Domestic observers find elections non-free and accompanied by wide-spread control of voters

The Norwegian Helsinki Committee was part of the EPDE mission to Armenia during the 2017 Parliamentary elections, working together with Armenian partners from the Independent Observers Public Alliance and Citizen Observer.

– Unfortunately, despite certain technical improvements in legislation and procedures, the fundament for free and fair elections was absent also this time, said NHC’s Armenia senior adviser Lene Wetteland. This is mainly due to widespread abuse of administrative resources and intimidation of voters in the period leading up to voting day, accompanied by severe violations of the secrecy of the vote in polling stations.

The European Platform for Democratic Elections was also present during the 2015 referendum over constitutional amendments that were to make Armenia a parliamentary republic, and criticised both the conduct and the result. The elections on 2 April 2017 were the first parliamentary elections under the new system, following amendments also to the electoral code regarding both procedures and fundamental principles.

Some of the amendments included elements that were aimed at raising confidence in the process through publishing of the voters’ lists after elections, electronic voter registration equipment and monitoring cameras. However, even if these amendments might have prevented some of the most blatant cases of ballot stuffing and carousel voting on voting day, it also meant that the intensity and type of fraud adapted and increased in the period before. Many voters experienced severe intimidation, threats and abuse in order to vote for the ruling Republican Party or the second largest Tsarukyan Bloc, others were offered bribes for their votes.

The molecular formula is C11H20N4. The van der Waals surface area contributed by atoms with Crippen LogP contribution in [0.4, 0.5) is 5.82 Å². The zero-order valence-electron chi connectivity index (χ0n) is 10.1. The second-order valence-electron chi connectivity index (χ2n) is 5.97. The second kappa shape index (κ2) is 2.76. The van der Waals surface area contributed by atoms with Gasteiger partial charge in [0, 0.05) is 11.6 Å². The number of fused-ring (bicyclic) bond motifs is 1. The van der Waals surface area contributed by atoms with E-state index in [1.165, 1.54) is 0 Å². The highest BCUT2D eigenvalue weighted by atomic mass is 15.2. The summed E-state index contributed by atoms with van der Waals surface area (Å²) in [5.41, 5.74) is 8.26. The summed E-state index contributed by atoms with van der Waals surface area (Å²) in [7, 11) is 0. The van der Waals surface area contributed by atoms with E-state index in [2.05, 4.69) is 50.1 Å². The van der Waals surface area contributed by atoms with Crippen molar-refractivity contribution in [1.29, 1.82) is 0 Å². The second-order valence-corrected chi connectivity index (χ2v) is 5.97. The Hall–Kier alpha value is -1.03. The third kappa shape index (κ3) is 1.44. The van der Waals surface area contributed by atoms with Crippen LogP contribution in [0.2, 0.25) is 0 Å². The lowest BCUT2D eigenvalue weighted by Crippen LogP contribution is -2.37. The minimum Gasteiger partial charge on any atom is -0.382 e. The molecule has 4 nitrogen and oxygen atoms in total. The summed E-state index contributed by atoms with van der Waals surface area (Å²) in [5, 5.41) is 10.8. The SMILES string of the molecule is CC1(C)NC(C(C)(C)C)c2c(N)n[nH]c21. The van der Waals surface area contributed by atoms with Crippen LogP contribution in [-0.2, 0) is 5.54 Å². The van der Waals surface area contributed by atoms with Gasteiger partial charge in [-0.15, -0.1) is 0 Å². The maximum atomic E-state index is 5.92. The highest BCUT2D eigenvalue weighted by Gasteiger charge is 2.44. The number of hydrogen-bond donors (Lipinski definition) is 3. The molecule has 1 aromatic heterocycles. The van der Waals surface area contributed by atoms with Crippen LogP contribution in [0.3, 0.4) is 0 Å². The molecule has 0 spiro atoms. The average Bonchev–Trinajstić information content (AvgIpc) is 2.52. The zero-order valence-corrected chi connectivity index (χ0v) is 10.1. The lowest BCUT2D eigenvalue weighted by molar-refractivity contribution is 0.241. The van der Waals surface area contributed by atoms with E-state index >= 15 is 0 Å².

On voting day, control of voting was widespread through abuse of the possibility to assist voters, violation of the secrecy of the vote, and intimidation by persons without authorised access to the polling station. There were also several incidents where the cameras stopped functioning.

Domestic observers and activists underline that it is important to pay attention to the elections also after voting day – when complaints are to be formally submitted and processed, and observers carry on with their work. Already, the voters lists were not published as promised in due time to prepare complaints before the deadline, and it has proven very difficult to obtain the recordings from the cameras.

In addition, one of the most central actors in the domestic observer network, Daniel Ioannisyan and the Union of Informed Citizens, has recently been sued by directors of 30 public schools and kindergartens after exposing their involvement in the abuse of administrative resources in convincing staff and family to vote for the Republican Party. Such information was gathered and submitted to the investigation services, but it was not followed up by the appropriate authorities. Ioannisyan and other actors clearly see the lawsuit as retaliation for his critical comments, and the NHC encourages the authorities to investigate all complaints related to the elections and allegations of election fraud in a fair and objective manner.

Please see the conclusion by Independent Observers Public Alliance here and update on the post-electoral complaints here.